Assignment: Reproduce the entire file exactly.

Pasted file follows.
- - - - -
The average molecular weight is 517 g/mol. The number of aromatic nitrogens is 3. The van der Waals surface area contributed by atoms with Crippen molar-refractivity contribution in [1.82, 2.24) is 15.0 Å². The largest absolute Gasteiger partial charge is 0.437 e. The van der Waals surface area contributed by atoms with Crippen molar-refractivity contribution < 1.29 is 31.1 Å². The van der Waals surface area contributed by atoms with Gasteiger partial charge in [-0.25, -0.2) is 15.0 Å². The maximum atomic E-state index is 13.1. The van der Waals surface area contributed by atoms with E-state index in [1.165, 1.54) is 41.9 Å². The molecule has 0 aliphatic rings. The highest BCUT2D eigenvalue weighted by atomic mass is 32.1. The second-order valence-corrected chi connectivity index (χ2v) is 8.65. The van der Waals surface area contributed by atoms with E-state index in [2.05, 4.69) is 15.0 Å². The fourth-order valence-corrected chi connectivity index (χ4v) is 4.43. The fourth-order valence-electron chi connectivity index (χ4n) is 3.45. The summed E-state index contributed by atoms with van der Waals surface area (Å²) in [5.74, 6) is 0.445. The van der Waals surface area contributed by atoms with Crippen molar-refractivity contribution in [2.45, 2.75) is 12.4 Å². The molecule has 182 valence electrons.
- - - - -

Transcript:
The average molecular weight is 517 g/mol. The number of aromatic nitrogens is 3. The van der Waals surface area contributed by atoms with Crippen molar-refractivity contribution in [1.82, 2.24) is 15.0 Å². The largest absolute Gasteiger partial charge is 0.437 e. The van der Waals surface area contributed by atoms with Crippen molar-refractivity contribution < 1.29 is 31.1 Å². The van der Waals surface area contributed by atoms with Gasteiger partial charge in [-0.25, -0.2) is 15.0 Å². The maximum atomic E-state index is 13.1. The van der Waals surface area contributed by atoms with E-state index in [1.165, 1.54) is 41.9 Å². The molecule has 0 aliphatic rings. The highest BCUT2D eigenvalue weighted by atomic mass is 32.1. The second-order valence-corrected chi connectivity index (χ2v) is 8.65. The van der Waals surface area contributed by atoms with E-state index in [2.05, 4.69) is 15.0 Å². The fourth-order valence-corrected chi connectivity index (χ4v) is 4.43. The fourth-order valence-electron chi connectivity index (χ4n) is 3.45. The summed E-state index contributed by atoms with van der Waals surface area (Å²) in [5.74, 6) is 0.445. The van der Waals surface area contributed by atoms with Crippen molar-refractivity contribution in [2.45, 2.75) is 12.4 Å². The molecule has 182 valence electrons.